Rituxamab, a drug that treats lymphoma and rheumatoid arthritis, may soon be used to help combat the destruction of pancreatic beta cells in newly diagnosed cases of type 1 diabetes. Researchers at Indiana University have found that the drug, originally developed and sold by Genentech as Rituxan, temporarily slows or stops the destruction of the 10 or 20 percent of beta cells that type 1s typically have remaining when they are first diagnosed.
Rituxan works to wipe out B lymphocytes, immune cells that grow out of control in lymphatic cancer and begin destroying healthy tissue. The same cells are at work in rheumatoid arthritis. Because both illnesses are autoimmune diseases, scientists theorized that the drug might work to counter the autoimmune destruction of remaining insulin-producing beta cells in recently diagnosed type 1s. One reason behind their thinking was that B cells have been shown to modulate T cell behavior. Rogue T cells are the prime culprit in the body’s destruction of beta cells in type 1s.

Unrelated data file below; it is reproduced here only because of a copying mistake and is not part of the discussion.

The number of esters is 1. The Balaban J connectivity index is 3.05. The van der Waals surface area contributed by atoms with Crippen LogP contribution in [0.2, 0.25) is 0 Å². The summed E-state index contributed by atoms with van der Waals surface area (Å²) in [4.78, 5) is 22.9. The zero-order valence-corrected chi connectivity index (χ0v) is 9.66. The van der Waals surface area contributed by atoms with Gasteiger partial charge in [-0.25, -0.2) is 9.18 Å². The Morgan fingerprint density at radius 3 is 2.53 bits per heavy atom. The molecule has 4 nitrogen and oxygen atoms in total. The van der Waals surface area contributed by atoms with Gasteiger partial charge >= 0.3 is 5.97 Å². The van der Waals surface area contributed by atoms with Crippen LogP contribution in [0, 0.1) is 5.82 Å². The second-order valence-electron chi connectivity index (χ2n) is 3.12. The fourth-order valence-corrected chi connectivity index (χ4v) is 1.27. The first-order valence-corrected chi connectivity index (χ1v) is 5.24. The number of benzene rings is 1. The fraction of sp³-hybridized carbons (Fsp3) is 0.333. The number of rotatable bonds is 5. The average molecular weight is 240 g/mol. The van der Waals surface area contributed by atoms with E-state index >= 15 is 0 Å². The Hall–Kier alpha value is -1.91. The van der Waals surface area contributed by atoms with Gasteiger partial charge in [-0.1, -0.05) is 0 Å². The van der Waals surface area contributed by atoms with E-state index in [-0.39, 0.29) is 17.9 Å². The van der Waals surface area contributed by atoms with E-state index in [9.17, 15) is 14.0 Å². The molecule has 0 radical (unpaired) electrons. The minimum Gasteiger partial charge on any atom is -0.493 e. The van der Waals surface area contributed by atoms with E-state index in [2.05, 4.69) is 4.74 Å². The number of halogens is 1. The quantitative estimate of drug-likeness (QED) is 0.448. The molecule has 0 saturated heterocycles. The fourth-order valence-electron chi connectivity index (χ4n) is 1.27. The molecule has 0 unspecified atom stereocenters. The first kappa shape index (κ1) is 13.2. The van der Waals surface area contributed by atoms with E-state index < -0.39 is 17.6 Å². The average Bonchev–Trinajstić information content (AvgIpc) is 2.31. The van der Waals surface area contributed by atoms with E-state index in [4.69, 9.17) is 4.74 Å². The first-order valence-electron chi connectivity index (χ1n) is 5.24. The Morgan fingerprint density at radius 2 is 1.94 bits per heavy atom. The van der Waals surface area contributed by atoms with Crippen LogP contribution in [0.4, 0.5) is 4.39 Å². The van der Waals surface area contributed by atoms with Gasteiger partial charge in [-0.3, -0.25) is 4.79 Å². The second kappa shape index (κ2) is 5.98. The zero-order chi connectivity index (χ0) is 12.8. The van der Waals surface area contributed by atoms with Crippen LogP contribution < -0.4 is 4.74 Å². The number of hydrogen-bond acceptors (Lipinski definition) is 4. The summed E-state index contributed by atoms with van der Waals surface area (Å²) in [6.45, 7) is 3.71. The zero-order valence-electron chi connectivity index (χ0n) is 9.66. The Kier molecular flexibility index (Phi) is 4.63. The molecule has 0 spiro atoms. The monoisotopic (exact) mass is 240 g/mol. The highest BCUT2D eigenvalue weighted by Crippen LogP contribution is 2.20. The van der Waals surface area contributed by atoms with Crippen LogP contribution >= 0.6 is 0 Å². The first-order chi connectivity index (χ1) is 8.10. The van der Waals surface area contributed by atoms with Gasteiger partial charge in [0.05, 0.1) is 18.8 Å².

The team recruited 87 recently diagnosed type 1 patients, ranging in age from 8 to 40 years old. The patients were divided into two groups, with one receiving four 375 mg/m2 doses of rituxamab and the other receiving four doses of placebo over a three-week period.
Rituxamab worked well at first, halting the destruction of beta cells and even allowing the pancreas to begin producing more insulin. Over the course of a year, however, the effects lessened and insulin production declined at the same rate as in the type 1s who were receiving a placebo. The scientists said that rituxamab, to remain effective, may have to be administered at regular intervals, as it is in cancer and rheumatoid arthritis treatments. Redosing in the treatment of those diseases typically occurs at four- to six-month intervals. Because the research team did not pursue the study beyond a one-time administration of the drug to test its usefulness in treating diabetes, nobody will know the long-term effects of rituxamab until a more comprehensive study is done.
The study opens to door to focusing on rogue B cells, as well as out-of-control T cells, as a prime element in therapies designed to make the body stop destroying its own beta cells.
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One Step Closer to New Diabetes Treatment